Thursday, September 17, 2009

On the Appetite of the Aged

Of the many things we must abandon as we get older, one of the very last to go is appetite.

Even people who are terminally ill somehow manage to get hungry. And yet--despite adverse circumstances that are unrelated to their health--they still manage to eat.

What circumstances could be more adverse than a fatal illness, you ask?

Bad food.

While refusal to eat could be interpreted as a sign that a person is close to death, it might be more easily seen a sign that the food is so damn bad that even a dying man can't eat it.

That's pretty bad.

And yet, it seems to be the norm for most institutions. The excuse is often made that the ill and the elderly don't want food with too much flavor. That's just a cover-up for lazy thinking, and quite possibly, a lazy cook.

The lazy thinking comes from the notion that old people want bland food. No one ever asks the them if this is actually the case. It's taken as a given; using the lowest common denominator to define the entire class of 'diners' in a hospital or nursing home.

Now this doesn't--or shouldn't--come as a surprise. We already follow this formula in schools, to the detriment of the students' health and the school's budget. Kids don't eat the food. It goes in the wastebasket. The school lunch program ends up looking more like a make-work program for #10 can cooks than a health or income benefit for the students they are supposed to feed.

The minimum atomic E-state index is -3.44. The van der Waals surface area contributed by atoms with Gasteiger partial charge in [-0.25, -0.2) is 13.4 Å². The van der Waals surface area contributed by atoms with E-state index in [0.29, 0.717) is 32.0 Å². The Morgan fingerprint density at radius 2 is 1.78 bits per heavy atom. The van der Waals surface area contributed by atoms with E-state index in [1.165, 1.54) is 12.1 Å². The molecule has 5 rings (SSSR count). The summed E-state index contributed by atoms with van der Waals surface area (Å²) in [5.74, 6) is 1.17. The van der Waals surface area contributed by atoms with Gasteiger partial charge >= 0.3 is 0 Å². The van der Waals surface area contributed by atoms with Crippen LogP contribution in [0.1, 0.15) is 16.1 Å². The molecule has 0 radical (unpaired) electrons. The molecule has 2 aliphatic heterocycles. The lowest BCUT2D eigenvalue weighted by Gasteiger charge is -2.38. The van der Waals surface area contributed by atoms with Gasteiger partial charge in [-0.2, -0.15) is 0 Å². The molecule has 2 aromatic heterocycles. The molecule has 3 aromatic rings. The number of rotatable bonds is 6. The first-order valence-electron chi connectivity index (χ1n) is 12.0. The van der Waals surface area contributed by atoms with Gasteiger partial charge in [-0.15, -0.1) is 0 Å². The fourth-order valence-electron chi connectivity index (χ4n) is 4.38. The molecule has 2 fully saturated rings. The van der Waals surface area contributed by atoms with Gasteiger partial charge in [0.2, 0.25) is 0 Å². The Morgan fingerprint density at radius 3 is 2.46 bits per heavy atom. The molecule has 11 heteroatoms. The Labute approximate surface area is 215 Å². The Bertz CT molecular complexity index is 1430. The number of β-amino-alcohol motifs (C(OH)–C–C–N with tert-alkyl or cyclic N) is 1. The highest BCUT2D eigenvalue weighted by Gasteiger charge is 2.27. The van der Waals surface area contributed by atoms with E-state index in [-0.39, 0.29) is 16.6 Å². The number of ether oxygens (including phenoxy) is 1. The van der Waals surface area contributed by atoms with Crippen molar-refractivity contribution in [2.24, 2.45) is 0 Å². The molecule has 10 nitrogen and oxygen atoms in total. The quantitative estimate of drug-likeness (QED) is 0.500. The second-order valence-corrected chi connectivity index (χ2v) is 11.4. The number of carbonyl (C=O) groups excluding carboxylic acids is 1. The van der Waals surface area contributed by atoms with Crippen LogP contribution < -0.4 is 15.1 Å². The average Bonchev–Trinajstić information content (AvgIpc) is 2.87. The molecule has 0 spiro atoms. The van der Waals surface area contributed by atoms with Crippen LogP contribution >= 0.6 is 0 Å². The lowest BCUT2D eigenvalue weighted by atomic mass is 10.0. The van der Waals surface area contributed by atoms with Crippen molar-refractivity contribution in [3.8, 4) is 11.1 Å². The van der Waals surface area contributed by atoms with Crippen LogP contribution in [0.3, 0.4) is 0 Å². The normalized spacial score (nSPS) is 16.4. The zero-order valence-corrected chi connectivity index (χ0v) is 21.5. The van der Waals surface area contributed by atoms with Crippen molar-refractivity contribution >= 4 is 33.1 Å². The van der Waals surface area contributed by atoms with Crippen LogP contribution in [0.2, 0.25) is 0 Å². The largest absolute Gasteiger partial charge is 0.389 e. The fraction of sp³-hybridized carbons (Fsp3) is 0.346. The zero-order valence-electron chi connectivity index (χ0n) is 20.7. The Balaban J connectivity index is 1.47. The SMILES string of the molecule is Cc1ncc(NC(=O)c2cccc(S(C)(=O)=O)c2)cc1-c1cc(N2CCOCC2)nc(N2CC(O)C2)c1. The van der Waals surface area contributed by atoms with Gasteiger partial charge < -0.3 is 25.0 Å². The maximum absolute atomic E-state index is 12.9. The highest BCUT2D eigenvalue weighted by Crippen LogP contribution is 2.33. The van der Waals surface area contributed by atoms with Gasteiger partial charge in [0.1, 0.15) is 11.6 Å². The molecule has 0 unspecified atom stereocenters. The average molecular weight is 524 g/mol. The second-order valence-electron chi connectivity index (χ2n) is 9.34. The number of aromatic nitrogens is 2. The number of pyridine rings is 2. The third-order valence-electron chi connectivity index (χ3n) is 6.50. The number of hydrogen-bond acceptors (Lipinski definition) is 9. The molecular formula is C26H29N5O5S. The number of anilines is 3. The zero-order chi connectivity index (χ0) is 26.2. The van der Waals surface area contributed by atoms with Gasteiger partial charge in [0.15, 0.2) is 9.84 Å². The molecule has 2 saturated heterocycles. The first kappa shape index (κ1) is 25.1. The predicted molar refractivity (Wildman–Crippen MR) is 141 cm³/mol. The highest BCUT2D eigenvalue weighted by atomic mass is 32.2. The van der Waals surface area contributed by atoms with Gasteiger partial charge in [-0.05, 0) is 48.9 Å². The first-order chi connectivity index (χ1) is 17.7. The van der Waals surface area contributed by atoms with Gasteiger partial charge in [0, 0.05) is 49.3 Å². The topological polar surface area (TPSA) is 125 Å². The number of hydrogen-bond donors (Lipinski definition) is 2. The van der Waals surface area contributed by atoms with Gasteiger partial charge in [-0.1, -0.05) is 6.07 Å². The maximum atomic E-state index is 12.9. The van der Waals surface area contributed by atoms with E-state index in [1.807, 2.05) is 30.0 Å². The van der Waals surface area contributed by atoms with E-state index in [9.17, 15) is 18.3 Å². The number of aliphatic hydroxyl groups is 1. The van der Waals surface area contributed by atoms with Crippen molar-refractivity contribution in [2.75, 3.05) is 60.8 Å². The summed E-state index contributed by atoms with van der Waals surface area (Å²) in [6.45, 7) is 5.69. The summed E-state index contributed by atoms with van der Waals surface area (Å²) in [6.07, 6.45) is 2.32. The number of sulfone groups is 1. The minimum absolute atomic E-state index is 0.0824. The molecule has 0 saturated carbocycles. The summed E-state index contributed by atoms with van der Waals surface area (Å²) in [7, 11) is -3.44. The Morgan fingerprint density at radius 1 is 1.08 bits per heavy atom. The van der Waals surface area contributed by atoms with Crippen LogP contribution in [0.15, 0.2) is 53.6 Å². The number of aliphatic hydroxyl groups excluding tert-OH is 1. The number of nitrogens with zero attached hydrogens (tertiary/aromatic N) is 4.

The question of appetite hasn't changed, however, from grade school to the nursing home.

Well, slightly. It is true, of course, that older people simply don't have the appetite that they once had. It is true that because they have so much less physical activity, the need to eat is greatly reduced. After all, recess no longer involves a long chase around the playground. Now it's a trip down the hall to physical therapy.

But just because the 'kids' are no longer 'starving' doesn't mean they aren't hungry.

And yet, when nursing home residents get to the table, they get wet warm salad, canned peaches with watered-down cottage cheese, stewed prunes, salisbury steak, rubbery skinless boneless chicken, fish sticks and chicken fingers. No salt, no pepper, paprika, no peppers of any kind. No salsa. No sabor.

We can do better. We don't have to be so damned lazy.

Now, I'm not saying that we need gourmet cuisine in nursing homes and hospitals. I certainly have no illusions about the poor eating habits and habitual preferences of most Americans. I do think, however, that we are underestimating most old and infirm people's desire for flavorful food. I also think we are underestimating their willingness to try new and interesting things, even at an advanced age.

Since 'quality of life' is such an admittedly important aspect of the whole aging and dying process, I think that improving the 'quality of food' might just be worth the effort. It might not save lives, but it would make what's left of them more enjoyable.


d2 said...

I know Mom always used to complain about the food... except the fried chicken, which she loved.

Anonymous said...

Well, here you have been blogging right under my nose! I entirely agree with you, but I'm a bit concerned about what to feed your jalapeno-lovin' on earth could you spice up her last meals?? bc